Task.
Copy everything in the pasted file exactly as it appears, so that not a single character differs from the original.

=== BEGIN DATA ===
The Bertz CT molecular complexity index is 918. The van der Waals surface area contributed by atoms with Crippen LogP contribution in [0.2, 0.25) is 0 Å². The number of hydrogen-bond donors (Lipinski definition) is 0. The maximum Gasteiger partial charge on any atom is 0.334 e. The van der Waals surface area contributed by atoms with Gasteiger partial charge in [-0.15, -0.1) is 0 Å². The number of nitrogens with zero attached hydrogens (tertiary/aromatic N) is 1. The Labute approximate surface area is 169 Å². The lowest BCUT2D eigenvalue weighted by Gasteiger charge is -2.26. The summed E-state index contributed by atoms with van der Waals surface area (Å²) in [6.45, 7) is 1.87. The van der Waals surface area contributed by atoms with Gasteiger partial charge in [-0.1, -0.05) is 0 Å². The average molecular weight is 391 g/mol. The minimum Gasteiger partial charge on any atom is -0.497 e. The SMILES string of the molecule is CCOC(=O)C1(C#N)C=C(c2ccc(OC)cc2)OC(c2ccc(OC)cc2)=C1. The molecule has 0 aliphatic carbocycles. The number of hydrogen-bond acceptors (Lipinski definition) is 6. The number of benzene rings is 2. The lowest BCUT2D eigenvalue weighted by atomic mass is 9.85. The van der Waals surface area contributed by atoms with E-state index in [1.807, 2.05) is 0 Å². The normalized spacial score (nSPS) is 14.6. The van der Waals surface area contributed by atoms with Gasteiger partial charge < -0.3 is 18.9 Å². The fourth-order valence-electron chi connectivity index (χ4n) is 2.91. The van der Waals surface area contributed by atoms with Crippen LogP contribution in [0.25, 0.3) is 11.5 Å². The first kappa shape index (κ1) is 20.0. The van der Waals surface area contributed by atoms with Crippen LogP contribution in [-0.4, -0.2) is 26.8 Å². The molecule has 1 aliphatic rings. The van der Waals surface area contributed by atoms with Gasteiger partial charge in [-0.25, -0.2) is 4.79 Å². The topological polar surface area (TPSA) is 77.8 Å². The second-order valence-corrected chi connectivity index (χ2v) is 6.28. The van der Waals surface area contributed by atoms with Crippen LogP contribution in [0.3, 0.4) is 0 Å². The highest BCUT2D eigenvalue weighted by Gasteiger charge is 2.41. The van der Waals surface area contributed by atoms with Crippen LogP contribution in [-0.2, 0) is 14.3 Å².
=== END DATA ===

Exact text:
The Bertz CT molecular complexity index is 918. The van der Waals surface area contributed by atoms with Crippen LogP contribution in [0.2, 0.25) is 0 Å². The number of hydrogen-bond donors (Lipinski definition) is 0. The maximum Gasteiger partial charge on any atom is 0.334 e. The van der Waals surface area contributed by atoms with Gasteiger partial charge in [-0.15, -0.1) is 0 Å². The number of nitrogens with zero attached hydrogens (tertiary/aromatic N) is 1. The Labute approximate surface area is 169 Å². The lowest BCUT2D eigenvalue weighted by Gasteiger charge is -2.26. The summed E-state index contributed by atoms with van der Waals surface area (Å²) in [6.45, 7) is 1.87. The van der Waals surface area contributed by atoms with Gasteiger partial charge in [-0.1, -0.05) is 0 Å². The average molecular weight is 391 g/mol. The minimum Gasteiger partial charge on any atom is -0.497 e. The SMILES string of the molecule is CCOC(=O)C1(C#N)C=C(c2ccc(OC)cc2)OC(c2ccc(OC)cc2)=C1. The molecule has 0 aliphatic carbocycles. The number of hydrogen-bond acceptors (Lipinski definition) is 6. The number of benzene rings is 2. The lowest BCUT2D eigenvalue weighted by atomic mass is 9.85. The van der Waals surface area contributed by atoms with E-state index in [1.807, 2.05) is 0 Å². The normalized spacial score (nSPS) is 14.6. The van der Waals surface area contributed by atoms with Gasteiger partial charge < -0.3 is 18.9 Å². The fourth-order valence-electron chi connectivity index (χ4n) is 2.91. The van der Waals surface area contributed by atoms with Crippen LogP contribution in [0.25, 0.3) is 11.5 Å². The first kappa shape index (κ1) is 20.0. The van der Waals surface area contributed by atoms with Crippen LogP contribution in [-0.4, -0.2) is 26.8 Å². The molecule has 1 aliphatic rings. The van der Waals surface area contributed by atoms with Gasteiger partial charge in [-0.25, -0.2) is 4.79 Å². The topological polar surface area (TPSA) is 77.8 Å². The second-order valence-corrected chi connectivity index (χ2v) is 6.28. The van der Waals surface area contributed by atoms with Crippen LogP contribution in [0.3, 0.4) is 0 Å². The highest BCUT2D eigenvalue weighted by Gasteiger charge is 2.41. The van der Waals surface area contributed by atoms with Crippen LogP contribution in [-0.2, 0) is 14.3 Å².